Scientist Rebellion argues that participants in the Global North have more responsibility to carry out civil disobedience and risk arrest because their countries have contributed more to emissions historically and because they have greater privilege and protection under the law.

However, that doesn't mean that scientists from the Global South aren't making their voices heard. Around 200 scientists in Africa participated in protests throughout the week, including in Congo, where University of Kinshasa researcher Gérardine Deade Tanakula said she knew colleagues who had lost loved ones in extreme weather events.

Tanakula, who helped organize marches and spoke to staff and students at her university, pointed out that Africa had only contributed less than 4% of global greenhouse gas emissions but was on the "frontline" of their impacts, such as extreme flooding May 5 that killed more than 400 people.

"We can't just be observers or do research. We need to engage people, and we need to act in the name of science," Tanakula said.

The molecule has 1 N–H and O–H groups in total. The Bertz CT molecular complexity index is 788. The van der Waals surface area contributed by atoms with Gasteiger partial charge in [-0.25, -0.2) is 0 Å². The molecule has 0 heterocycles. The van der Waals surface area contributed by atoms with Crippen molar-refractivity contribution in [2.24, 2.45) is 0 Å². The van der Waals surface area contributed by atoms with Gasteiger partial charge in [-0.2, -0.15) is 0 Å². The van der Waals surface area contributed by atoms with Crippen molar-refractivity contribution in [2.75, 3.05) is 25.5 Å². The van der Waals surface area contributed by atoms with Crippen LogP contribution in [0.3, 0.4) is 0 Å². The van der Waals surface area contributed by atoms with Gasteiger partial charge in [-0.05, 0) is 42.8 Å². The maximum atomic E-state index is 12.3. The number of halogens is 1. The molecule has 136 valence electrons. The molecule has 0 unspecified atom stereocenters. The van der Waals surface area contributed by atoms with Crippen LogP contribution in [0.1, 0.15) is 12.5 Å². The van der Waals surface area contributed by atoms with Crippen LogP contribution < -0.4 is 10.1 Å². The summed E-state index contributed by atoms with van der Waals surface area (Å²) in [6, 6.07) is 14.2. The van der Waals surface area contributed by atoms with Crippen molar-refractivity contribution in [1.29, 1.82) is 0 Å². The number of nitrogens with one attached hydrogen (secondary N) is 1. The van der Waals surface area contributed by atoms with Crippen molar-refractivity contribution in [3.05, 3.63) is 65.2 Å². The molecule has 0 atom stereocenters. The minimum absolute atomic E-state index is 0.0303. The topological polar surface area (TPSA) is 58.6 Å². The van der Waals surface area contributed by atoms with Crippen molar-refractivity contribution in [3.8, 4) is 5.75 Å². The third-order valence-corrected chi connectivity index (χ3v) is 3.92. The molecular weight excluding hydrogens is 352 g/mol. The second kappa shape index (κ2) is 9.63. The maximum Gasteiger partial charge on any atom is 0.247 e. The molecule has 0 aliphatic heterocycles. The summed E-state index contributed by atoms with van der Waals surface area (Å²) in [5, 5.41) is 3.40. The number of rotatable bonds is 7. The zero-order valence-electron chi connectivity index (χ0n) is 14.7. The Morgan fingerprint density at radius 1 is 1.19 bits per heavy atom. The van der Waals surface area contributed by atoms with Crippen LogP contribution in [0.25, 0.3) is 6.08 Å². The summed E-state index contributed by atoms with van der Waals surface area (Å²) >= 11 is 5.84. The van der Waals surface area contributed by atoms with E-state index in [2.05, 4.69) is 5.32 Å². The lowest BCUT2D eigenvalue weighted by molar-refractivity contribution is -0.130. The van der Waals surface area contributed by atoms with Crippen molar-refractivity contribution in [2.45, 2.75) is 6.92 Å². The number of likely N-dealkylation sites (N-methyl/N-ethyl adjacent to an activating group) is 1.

Scientist Rebellion doesn't just focus on the climate crisis. The Science Is Clear webpage notes that human activity has overshot six of nine planetary boundaries that sustain life on Earth, and that—beyond just the fossil fuel industry—the entire current economic system is to blame.

"The underlying cause of this existential crisis is our growth-based economic system," Matthias Schmelzer, a postdoctoral researcher at the Friedrich-Schiller University in Jena, Germany, said in the press conference.

"The underlying cause of this existential crisis is our growth-based economic system."

More than 1,100 scientists and academics have signed a letter urging both public and private institutions to pursue degrowth—a planned and democratic realignment of the goal of the global economy from increasing gross domestic product to ensuring well-being within planetary boundaries.

Members of Scientist Rebellion expressed optimism that direct action could help push through the changes it seeks. Abramoff pointed to Amsterdam's Schiphol Airport, which banned private jets months after activists blocked them from taking off. She also argued that two major pieces of U.S. climate legislation—the Inflation Reduction Act and the bipartisan infrastructure law—would not have passed without grassroots pressure.

"I feel that we have so much power," Abramoff said, "and we just have to be brave enough to use it."